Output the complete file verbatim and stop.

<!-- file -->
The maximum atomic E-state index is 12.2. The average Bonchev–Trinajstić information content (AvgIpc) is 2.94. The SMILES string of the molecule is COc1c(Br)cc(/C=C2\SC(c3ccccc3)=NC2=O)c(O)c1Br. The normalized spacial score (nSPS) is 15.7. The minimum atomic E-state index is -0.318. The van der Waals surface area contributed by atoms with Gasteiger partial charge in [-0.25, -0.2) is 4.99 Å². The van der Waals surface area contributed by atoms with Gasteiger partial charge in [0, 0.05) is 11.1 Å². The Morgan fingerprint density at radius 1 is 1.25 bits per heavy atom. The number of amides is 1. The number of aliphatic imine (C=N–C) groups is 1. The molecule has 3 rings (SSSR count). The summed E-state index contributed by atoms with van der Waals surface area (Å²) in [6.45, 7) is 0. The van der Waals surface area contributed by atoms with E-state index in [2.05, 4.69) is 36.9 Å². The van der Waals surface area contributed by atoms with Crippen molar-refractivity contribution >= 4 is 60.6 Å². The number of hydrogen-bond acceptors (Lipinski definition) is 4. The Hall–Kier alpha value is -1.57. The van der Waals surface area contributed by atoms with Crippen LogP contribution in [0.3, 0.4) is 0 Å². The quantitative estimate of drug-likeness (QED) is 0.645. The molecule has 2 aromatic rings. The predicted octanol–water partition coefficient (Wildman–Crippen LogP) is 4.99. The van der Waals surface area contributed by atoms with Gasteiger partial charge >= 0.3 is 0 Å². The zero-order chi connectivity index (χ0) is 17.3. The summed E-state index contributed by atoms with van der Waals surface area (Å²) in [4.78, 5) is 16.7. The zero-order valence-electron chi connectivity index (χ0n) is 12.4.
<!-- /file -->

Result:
The maximum atomic E-state index is 12.2. The average Bonchev–Trinajstić information content (AvgIpc) is 2.94. The SMILES string of the molecule is COc1c(Br)cc(/C=C2\SC(c3ccccc3)=NC2=O)c(O)c1Br. The normalized spacial score (nSPS) is 15.7. The minimum atomic E-state index is -0.318. The van der Waals surface area contributed by atoms with Gasteiger partial charge in [-0.25, -0.2) is 4.99 Å². The van der Waals surface area contributed by atoms with Gasteiger partial charge in [0, 0.05) is 11.1 Å². The Morgan fingerprint density at radius 1 is 1.25 bits per heavy atom. The number of amides is 1. The number of aliphatic imine (C=N–C) groups is 1. The molecule has 3 rings (SSSR count). The summed E-state index contributed by atoms with van der Waals surface area (Å²) in [6.45, 7) is 0. The van der Waals surface area contributed by atoms with E-state index in [2.05, 4.69) is 36.9 Å². The van der Waals surface area contributed by atoms with Crippen molar-refractivity contribution >= 4 is 60.6 Å². The number of hydrogen-bond acceptors (Lipinski definition) is 4. The Hall–Kier alpha value is -1.57. The van der Waals surface area contributed by atoms with Crippen LogP contribution in [0.3, 0.4) is 0 Å². The quantitative estimate of drug-likeness (QED) is 0.645. The molecule has 2 aromatic rings. The predicted octanol–water partition coefficient (Wildman–Crippen LogP) is 4.99. The van der Waals surface area contributed by atoms with Gasteiger partial charge >= 0.3 is 0 Å². The zero-order chi connectivity index (χ0) is 17.3. The summed E-state index contributed by atoms with van der Waals surface area (Å²) in [4.78, 5) is 16.7. The zero-order valence-electron chi connectivity index (χ0n) is 12.4.